The WyIL bytecode has traditionally used unstructured control flow which gives a lot of flexibility. However, the reality is that using a structured notion of control-flow would make life easier:
The plan is to exploit nested bytecode blocks to implement a more traditional structured form of bytecode. The rough sequence is something like this:
This refactoring follows on logically from #502 and is part of #563.
Question: why not simply encode a full Abstract Syntax Tree for a cut-down version of Whiley?
This is not crazy, but there are some possible answers:
Overall, (2) seems a bit questionable because, in the end, the number of constructs is not that much smaller. The main differences are:
But, that's it, right?
Some problems encountered in the translation so far:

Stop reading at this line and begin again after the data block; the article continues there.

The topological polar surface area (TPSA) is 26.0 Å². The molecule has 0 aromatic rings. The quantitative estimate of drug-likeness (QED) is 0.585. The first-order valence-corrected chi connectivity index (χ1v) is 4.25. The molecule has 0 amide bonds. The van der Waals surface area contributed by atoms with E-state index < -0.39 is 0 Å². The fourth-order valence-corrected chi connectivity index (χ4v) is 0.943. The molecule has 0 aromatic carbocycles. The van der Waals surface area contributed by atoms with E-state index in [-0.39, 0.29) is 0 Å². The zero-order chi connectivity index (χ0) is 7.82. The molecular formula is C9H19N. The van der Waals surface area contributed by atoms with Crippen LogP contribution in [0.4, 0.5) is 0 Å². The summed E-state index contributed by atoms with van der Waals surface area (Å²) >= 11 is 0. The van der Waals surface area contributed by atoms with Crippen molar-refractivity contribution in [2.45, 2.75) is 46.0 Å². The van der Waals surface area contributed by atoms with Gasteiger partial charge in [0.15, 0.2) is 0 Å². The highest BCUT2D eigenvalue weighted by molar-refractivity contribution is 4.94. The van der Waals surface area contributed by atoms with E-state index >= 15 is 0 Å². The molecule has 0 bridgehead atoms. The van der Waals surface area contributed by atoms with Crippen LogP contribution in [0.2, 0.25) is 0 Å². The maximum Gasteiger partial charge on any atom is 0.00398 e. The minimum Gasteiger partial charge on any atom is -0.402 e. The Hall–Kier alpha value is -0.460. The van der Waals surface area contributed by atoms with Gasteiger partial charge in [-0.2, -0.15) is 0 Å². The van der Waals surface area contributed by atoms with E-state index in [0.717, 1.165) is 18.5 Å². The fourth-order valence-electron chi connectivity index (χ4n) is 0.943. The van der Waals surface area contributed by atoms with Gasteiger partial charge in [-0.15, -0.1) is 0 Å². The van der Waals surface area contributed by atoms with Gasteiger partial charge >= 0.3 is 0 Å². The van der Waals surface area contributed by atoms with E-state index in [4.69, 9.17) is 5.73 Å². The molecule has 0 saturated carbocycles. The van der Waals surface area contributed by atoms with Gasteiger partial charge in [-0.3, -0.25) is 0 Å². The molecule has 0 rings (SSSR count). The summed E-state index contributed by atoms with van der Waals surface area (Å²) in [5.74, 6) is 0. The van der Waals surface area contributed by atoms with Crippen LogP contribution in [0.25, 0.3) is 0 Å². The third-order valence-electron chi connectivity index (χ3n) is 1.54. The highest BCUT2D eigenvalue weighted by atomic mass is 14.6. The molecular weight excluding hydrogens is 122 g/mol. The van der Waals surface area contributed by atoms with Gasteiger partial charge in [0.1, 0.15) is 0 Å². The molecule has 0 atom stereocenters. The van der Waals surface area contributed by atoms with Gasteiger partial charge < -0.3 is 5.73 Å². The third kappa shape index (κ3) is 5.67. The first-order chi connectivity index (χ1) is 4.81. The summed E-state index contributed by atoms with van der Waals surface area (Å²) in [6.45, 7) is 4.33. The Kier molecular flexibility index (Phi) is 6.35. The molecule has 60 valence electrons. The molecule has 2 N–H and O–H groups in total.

Type Tests. These are problematic as, without a goto, there is no place to do the physical retyping. Currently, they are translated roughly like this:
if x is int && x < 0:
r1 = x is int
r3 = false
r2 = x < 0
r3 = true
Here, the effects of x is int are diminished. Of course, can just insert casts as necessa ry here, but it raises the question as to where they should go exactly.
x is int
If Statements. Translation of if statements. These seem to often degenerate into sequences which load either true or false into some target register. This is caused by logical connectors, but also quantifiers and other operations (e.g. type tests).
It's possible that a better translation of if statements would lead to more succinct bytecode. In particular, the handling of logical connectors seems questionable.
This finally landed today in develop, just for the record. It's been a tough ride by I think this represents an important step in the evolution of Whiley.